Elspeth Probyn – Outside Belongings

outsidebelong

Elspeth Probyn, Outside Belongings, Routledge, 1996.

What is the ‘outside belongings’? What does Probyn try to describe with the notion? How do the ‘outside’ and the ‘belongings’ comes together and why? To begin with, instead of identity politics, Probyn defines her study of body and desire as the “sociology of the skin” (5) in which the sensibilities are underscored and “being captured by other manners of being and desires for becoming-other” (5) is the object of the study. In the sense that desire for becoming-other is what she calls “belonging,” her strategy seems to be oriented toward outside of subjective bodies. In other words, her body politics is, first of all, more focusing on something other than inner being – psychological understanding of the self.  The fact that she emphasizes the notions of skin, outside, or surface reminds us of what Fredric Jameson sees as the features of postmodernism: flatness, depthlessness, superficiality etc. As if there’s nothing inside the body, once all the postmodern theories have posed the question of outside, surface, and skin. In this sense, she might be a postmodern theorist of body.

However, her strategy is not simply what is called the postmodern, which sneers any attempts to grasp social or historical meaning of things, since her argument does not lie in praising the glamorous and superficial surface. Rather, she wants to “focus on the ways in which the surface presupposes a rendering visible of the forces which constitute the outside and the inside as dichotomous” (12). Moreover, she argues that “the outside … is more adequate figure for thinking about social relations and the social than either an interior/exterior or a center/marginal model” (11).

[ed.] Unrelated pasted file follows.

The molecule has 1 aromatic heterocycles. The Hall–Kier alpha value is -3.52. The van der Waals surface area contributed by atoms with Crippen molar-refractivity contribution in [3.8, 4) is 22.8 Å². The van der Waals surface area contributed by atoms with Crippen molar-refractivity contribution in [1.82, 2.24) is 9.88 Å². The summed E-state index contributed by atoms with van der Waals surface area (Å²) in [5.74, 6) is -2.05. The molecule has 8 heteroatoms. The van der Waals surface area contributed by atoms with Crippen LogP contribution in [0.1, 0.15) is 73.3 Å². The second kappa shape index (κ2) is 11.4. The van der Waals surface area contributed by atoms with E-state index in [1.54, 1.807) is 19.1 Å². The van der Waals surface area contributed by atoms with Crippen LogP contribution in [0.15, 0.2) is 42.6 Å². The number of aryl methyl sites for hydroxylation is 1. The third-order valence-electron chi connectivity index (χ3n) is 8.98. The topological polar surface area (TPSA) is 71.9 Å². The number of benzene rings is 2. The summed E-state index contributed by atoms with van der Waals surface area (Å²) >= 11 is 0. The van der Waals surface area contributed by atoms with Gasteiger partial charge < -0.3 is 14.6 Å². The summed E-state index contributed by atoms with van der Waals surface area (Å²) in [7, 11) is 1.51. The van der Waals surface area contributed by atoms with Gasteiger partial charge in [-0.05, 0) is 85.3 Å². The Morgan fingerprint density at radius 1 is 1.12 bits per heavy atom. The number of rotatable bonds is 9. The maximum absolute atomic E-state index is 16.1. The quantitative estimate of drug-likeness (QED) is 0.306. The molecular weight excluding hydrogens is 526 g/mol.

As Probyn acknowledges it, this kind of politics of surface (or outside) is derived mainly from Deleuze’s philosophy of body, desire and difference as well as Deleuzian feminist, Elizabeth Grosz. Deleuze regards the inner self (or subjectivity) – if we have to call so – as a sort of folded outside. Put it differently, the self as independent from the social does not exist, and if the self exists, it does in the way in which the social body is internalized, reflected, or articulated in individual bodies. Thus, for Deleuze, the clear distinction of interior and exterior of body is illusionary, and in Spinozian sense, there is no discontinuity between individual body and social body. Consequently, “rendering surface” or “surfacing” comes to be the important process, because the surface is the space where various social forces are produced and become visible. The surface can also be regarded as a network where we connect different positions and desires and where singularities emerge through the relations of proximity.

In this context, her notion of belonging can be read as a desire of becoming-other, the restless process “in-between being and longing” (35). And this belonging is happening on the surface of connections – or outside of the interior self – where diverse forces are transverse. Thus, the puzzling title of the book, “outside belongings” can be understood through an image of a network on which singular (queer?) desire to be connected with other singular desires. Probyn traces the process of outside belongings through the mixture of her autobiographic narrative and other queer and postcolonial texts. While she is theoretically concerned with the singularity of lesbian desire, her project is related with the rewriting of queer writings – she does queer politics and queer literary criticism simultaneously. But how can queer politics of surface be linked to queer fiction – storytelling of self? Will the journey of body and desire written and narrated in the fictional form give us a new way of life, a new style to think about our lives? What is the effect of this kind of theoretical practice after more than a decade of experiments? 

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